Hollywood's First Go At Godzilla: Abandoned 1983 Film Revealed

·UK Movies Writer
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Script details and storyboard artwork have been revealed from the first attempt at an American ‘Godzilla’ movie, which failed to get off the ground in 1983.

The iconic giant monster from the long-running Toho Studios series has been adapted twice by Hollywood to date: in the widely reviled 1998 Tristar production from director Roland Emmerich, and earlier this year in the more warmly-received Warner Bros/Legendary production directed by Gareth Edwards.

However, many years earlier we might have had a different take on the King of the Monsters in a 3-D movie from director Steve Miner, who received permission from Toho to make an American ‘Godzilla,’ and hired Fred Dekker to write the screenplay.

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This past weekend, a panel at Austin, Texas convention Mondo Con featuring production designer William Stout discussed the would-be ‘Godzilla’ movie in detail, and Ain’t It Cool News covered the event.

Stout declared Fred Dekker’s screenplay to be “the best script I’ve ever read,” and revealed it would have seen Godzilla awakened by nuclear missiles inadvertently fired into the Pacific when an asteroid hits an armed space satellite (surely a nod to Ronald Reagan’s controversial ‘Star Wars’ project).

Whilst American and Russian forces (including a ‘Snake Plissken-esque eye-patch wearing hero' named Daxton) struggle to retrieve the one surviving nuke, the Big G himself emerges to wreak havoc in San Francisco, building up to a final showdown on Alcatraz Island.

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The now-legendary monster maker Rick Baker was reportedly hired to build a “full scale animatronic Godzilla head,” but for the most part Godzilla was intended to be brought to life via old-fashioned stop motion animation, to be handled by FX artist Dave Allen.

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As for why the film never got into production, it seems every studio to consider the project got cold feet over the prospective budget (reportedly a then-gargantuan $30 million).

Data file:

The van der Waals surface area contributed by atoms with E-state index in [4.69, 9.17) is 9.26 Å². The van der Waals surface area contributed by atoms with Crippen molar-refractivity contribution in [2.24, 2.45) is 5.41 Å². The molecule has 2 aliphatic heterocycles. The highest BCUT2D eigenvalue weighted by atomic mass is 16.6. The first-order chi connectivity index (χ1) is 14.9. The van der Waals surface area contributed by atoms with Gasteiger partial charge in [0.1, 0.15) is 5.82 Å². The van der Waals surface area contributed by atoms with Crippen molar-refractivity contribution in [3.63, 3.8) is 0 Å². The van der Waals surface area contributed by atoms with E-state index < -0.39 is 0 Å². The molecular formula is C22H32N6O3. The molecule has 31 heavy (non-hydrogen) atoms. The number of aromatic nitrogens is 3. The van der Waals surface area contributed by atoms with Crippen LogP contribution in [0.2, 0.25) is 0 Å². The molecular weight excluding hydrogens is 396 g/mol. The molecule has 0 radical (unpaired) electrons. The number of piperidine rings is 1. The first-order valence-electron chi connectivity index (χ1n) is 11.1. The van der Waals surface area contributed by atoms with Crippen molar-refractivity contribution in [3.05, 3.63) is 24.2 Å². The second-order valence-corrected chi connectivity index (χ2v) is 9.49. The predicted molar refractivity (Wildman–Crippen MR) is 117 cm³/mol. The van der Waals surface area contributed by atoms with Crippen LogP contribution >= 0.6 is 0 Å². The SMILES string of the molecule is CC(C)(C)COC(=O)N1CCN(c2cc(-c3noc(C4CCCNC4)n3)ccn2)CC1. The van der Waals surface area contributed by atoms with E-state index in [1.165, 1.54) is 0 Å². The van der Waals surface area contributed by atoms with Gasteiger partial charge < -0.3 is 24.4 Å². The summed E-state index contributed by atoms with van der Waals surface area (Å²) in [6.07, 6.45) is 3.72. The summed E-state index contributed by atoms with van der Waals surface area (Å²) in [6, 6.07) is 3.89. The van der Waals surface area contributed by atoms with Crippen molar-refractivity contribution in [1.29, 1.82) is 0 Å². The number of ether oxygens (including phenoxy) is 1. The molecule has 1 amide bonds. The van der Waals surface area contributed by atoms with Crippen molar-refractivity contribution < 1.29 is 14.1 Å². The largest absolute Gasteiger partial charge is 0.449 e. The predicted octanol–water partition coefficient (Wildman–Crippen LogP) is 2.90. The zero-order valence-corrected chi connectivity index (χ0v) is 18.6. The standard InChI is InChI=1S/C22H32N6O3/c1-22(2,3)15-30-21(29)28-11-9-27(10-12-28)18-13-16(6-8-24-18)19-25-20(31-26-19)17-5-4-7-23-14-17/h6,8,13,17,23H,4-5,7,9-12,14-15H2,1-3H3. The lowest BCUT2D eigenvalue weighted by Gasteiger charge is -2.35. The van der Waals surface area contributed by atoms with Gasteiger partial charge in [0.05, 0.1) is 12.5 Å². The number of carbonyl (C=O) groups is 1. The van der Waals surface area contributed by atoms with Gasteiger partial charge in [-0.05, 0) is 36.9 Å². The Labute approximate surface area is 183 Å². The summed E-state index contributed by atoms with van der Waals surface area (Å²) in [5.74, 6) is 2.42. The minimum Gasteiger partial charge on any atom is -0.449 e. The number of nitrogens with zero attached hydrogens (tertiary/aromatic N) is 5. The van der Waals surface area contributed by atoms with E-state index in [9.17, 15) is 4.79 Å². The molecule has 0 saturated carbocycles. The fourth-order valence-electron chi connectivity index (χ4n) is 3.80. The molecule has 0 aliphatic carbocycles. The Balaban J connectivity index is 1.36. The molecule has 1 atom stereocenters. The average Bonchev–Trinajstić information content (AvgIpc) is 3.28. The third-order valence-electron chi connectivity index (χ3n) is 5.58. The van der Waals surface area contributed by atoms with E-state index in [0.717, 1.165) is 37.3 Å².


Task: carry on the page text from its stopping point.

It would be another 15 years before the first American ‘Godzilla’ finally arrived - and, some might say, another 16 before America finally got it right (though, of course, opinions vary).

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Would Miner’s film necessarily have won over Godzilla devotees as Emmerich’s film would fail to do? Obviously we will never know - but I for one have my doubts.

For starters, Dekker’s script appears to have committed two of the cardinal sins that the 1998 film would later do: it gave Godzilla no other monster to do battle with, and ended with the monster killed by the military.

It would also seem the script emphasised the human conflict over the monster action - the most common complaint of Gareth Edwards’ film.

Above all else, though, I’m not sure Steve Miner could have pulled it off, particularly given the FX limitations: stop-motion was, sad to say, pretty old-hat by 1983.

It’s hard to see Miner taking on something so huge, given his most notable work at the time was the second and third chapters in the ‘Friday the 13th’ series: well-made, but very lo-fi affairs.(That said, we might have said the same of Gareth Edwards making his $160 million ‘Godzilla,’ having previously only directed ‘Monsters’ for under $500,000.)

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Steve Miner and Fred Dekker would ultimately collaborate on 1986 horror movie ‘House.’ Miner would go on to direct ‘Halloween H20,’ ‘Lake Placid’ and the ‘Day of the Dead’ remake, while Dekker would turn director with ‘Night of the Creeps,’ ‘The Monster Squad’ and ‘Robocop 3.’

Dekker told fans on Facebook that he regretted missing the Mondo Con panel, but that “writing a NEW military vs. monster movie intervened.” He is currently scripting a new ‘Predator’ movie, to be directed by his old friend (and ‘The Monster Squad’ co-writer) Shane Black.

A sequel to this year’s ‘Godzilla,’ to be again directed by Gareth Edwards and scripted by Max Borenstein, is provisionally set for a 2018 release.

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Picture credit: Warner Bros/Ain’t It Cool News